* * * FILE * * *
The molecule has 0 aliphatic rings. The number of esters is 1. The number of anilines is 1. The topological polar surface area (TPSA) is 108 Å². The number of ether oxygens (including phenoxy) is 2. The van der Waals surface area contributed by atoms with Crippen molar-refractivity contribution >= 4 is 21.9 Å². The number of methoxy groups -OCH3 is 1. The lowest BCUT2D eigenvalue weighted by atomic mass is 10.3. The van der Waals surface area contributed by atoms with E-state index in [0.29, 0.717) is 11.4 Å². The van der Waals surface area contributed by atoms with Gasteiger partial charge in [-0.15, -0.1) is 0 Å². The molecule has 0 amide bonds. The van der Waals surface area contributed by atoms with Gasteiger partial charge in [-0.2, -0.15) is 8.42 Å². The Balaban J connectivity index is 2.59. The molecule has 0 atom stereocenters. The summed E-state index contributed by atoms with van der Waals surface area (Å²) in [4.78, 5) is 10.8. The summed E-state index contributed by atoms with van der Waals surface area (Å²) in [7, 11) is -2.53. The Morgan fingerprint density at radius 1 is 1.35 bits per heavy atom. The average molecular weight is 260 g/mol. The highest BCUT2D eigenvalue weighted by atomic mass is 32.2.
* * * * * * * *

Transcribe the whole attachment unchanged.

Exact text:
The molecule has 0 aliphatic rings. The number of esters is 1. The number of anilines is 1. The topological polar surface area (TPSA) is 108 Å². The number of ether oxygens (including phenoxy) is 2. The van der Waals surface area contributed by atoms with Crippen molar-refractivity contribution >= 4 is 21.9 Å². The number of methoxy groups -OCH3 is 1. The lowest BCUT2D eigenvalue weighted by atomic mass is 10.3. The van der Waals surface area contributed by atoms with E-state index in [0.29, 0.717) is 11.4 Å². The van der Waals surface area contributed by atoms with Gasteiger partial charge in [-0.15, -0.1) is 0 Å². The molecule has 0 amide bonds. The van der Waals surface area contributed by atoms with Gasteiger partial charge in [-0.2, -0.15) is 8.42 Å². The Balaban J connectivity index is 2.59. The molecule has 0 atom stereocenters. The summed E-state index contributed by atoms with van der Waals surface area (Å²) in [4.78, 5) is 10.8. The summed E-state index contributed by atoms with van der Waals surface area (Å²) in [7, 11) is -2.53. The Morgan fingerprint density at radius 1 is 1.35 bits per heavy atom. The average molecular weight is 260 g/mol. The highest BCUT2D eigenvalue weighted by atomic mass is 32.2.